He had long considered a religious life, and he was ordained a Minister of the Episcopal Church in 1789, serving as rector of Christ Church from 1790 to 1792. He moved to Mount Eagle (south of Hunting Creek), where he lived from 1790 until his death. He sold Towleston Grange to George Washington for "₤"82.10. []

George Washington’s last meal away from Mount Vernon in 1799 was at Bryan Fairfax’s home, Mount Eagle; and Bryan Fairfax was among the last guests at Mount Vernon before Washington died. He was one of the principal mourners at Washington’s funeral [] , and Washington left him a bible in his will. [] []

When the Seventh Lord Fairfax died in 1793, Bryan Fairfax initially ignored the title. However, while in England in 1798 on other business, he presented the necessary proofs to the House of Lords to claim the title. In 1800, after he had returned to Virginia, the peerage was adjudged, and he became the Eighth Lord Fairfax. Bryan Fairfax died in 1802.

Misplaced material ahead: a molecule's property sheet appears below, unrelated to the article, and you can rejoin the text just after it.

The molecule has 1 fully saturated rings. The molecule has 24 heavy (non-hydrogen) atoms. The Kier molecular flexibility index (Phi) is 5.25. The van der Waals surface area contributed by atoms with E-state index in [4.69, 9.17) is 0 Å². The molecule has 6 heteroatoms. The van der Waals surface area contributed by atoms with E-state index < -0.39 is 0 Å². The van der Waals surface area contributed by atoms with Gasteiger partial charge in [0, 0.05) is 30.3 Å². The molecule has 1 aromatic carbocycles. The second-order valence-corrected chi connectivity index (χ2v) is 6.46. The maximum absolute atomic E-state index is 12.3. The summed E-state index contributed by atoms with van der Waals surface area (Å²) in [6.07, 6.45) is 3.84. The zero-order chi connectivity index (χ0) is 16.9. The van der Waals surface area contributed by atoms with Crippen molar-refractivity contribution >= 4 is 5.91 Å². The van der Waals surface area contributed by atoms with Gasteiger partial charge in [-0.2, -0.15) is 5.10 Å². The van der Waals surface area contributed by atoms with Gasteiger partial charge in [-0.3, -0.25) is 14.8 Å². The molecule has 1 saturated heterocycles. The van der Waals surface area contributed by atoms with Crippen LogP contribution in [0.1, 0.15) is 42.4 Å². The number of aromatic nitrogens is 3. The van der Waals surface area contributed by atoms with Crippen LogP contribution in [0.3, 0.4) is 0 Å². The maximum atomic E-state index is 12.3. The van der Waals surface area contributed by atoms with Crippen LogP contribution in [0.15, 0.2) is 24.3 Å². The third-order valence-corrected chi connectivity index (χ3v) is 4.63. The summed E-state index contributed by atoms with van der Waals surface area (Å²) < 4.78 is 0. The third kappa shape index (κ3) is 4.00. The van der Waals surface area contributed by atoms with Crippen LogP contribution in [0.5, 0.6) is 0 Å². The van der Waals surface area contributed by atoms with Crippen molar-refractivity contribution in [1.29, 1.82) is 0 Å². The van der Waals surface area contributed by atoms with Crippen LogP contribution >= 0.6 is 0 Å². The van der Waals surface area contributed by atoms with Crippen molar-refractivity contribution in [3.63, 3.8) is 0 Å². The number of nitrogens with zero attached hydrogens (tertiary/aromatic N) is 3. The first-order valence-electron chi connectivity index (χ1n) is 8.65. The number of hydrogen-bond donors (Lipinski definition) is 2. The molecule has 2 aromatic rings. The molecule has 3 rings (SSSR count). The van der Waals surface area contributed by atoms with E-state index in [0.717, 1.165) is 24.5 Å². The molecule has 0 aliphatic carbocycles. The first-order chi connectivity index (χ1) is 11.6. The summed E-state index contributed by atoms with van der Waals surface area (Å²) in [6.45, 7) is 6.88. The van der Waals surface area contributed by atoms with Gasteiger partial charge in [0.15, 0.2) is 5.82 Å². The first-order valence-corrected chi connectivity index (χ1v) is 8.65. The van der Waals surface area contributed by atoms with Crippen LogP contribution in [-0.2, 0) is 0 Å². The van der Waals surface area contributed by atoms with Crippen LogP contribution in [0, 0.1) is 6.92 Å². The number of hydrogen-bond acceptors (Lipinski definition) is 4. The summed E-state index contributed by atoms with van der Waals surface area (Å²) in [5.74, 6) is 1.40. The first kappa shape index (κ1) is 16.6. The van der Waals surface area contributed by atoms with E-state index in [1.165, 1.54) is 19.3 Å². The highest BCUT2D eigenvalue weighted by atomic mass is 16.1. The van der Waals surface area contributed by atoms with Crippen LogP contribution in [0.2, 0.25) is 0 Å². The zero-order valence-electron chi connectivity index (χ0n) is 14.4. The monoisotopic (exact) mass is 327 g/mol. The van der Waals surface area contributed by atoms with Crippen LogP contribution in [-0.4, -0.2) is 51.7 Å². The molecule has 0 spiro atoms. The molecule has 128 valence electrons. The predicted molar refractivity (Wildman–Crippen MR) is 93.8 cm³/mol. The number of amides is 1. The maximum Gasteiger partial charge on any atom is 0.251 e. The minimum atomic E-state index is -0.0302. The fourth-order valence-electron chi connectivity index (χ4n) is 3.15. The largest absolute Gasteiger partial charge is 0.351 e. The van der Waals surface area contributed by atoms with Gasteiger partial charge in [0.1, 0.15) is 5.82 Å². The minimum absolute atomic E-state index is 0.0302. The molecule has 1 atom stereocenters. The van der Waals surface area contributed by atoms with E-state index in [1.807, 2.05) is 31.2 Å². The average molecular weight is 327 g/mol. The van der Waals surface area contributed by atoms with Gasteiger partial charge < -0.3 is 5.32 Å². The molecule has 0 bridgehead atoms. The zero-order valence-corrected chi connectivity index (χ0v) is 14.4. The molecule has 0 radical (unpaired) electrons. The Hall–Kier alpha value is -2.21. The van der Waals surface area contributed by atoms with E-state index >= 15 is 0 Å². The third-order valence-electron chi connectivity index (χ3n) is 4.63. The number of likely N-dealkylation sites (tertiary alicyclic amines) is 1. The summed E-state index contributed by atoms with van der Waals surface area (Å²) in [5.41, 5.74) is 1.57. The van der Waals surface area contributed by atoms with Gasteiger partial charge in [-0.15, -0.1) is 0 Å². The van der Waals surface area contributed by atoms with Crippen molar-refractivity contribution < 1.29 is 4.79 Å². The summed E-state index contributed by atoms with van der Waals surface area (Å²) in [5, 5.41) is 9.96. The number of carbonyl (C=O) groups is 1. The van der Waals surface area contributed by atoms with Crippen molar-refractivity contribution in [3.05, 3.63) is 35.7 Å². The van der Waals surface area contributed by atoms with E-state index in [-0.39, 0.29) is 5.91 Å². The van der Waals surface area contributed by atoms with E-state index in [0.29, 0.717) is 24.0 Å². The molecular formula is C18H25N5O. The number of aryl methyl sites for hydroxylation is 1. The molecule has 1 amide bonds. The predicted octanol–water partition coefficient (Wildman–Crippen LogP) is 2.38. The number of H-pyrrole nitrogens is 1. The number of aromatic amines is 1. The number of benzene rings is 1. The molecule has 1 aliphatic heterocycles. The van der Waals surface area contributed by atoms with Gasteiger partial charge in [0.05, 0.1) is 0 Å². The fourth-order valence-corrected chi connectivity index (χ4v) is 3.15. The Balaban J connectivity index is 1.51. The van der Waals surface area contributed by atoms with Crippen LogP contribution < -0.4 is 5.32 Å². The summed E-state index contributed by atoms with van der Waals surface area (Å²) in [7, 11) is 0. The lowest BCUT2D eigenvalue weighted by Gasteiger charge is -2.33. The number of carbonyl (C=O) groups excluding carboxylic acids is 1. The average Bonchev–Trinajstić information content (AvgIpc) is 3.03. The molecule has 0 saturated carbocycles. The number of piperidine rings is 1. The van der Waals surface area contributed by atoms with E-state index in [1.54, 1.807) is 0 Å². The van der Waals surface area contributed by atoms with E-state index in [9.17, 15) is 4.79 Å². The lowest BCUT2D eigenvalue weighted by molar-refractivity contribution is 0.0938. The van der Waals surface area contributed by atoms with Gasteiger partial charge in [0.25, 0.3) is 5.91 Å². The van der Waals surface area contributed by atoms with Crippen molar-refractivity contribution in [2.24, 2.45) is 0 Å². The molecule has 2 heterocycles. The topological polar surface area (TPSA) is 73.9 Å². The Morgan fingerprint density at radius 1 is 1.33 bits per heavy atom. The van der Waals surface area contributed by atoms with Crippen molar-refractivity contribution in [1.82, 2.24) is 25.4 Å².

His son Thomas became the 9th Lord Cameron.

Mount Eagle, which lies south of Hunting Creek and Alexandria, was demolished in 1968, and the land is now used for the Montebello Condominium and the Huntington Metro Station. []

Correspondance with Washington

When the Fairfax Resolves were debated in 1774, Bryan Fairfax sent letters to George Washington, the chairman of the committee considering the Resolves, giving reasons why they should not be adopted; however, Washington responded: "Does it not appear, as clear as the sun in its meridan brightness, that there is a regular, systematic plan formed to fix the right & practise of taxation upon us?" [p.109, Papers of George Washington, Colonial Series, Volume 10, University of Virginia Press, 1995, Charlottesville, Virginia ISBN 0-8139-155-3] [] []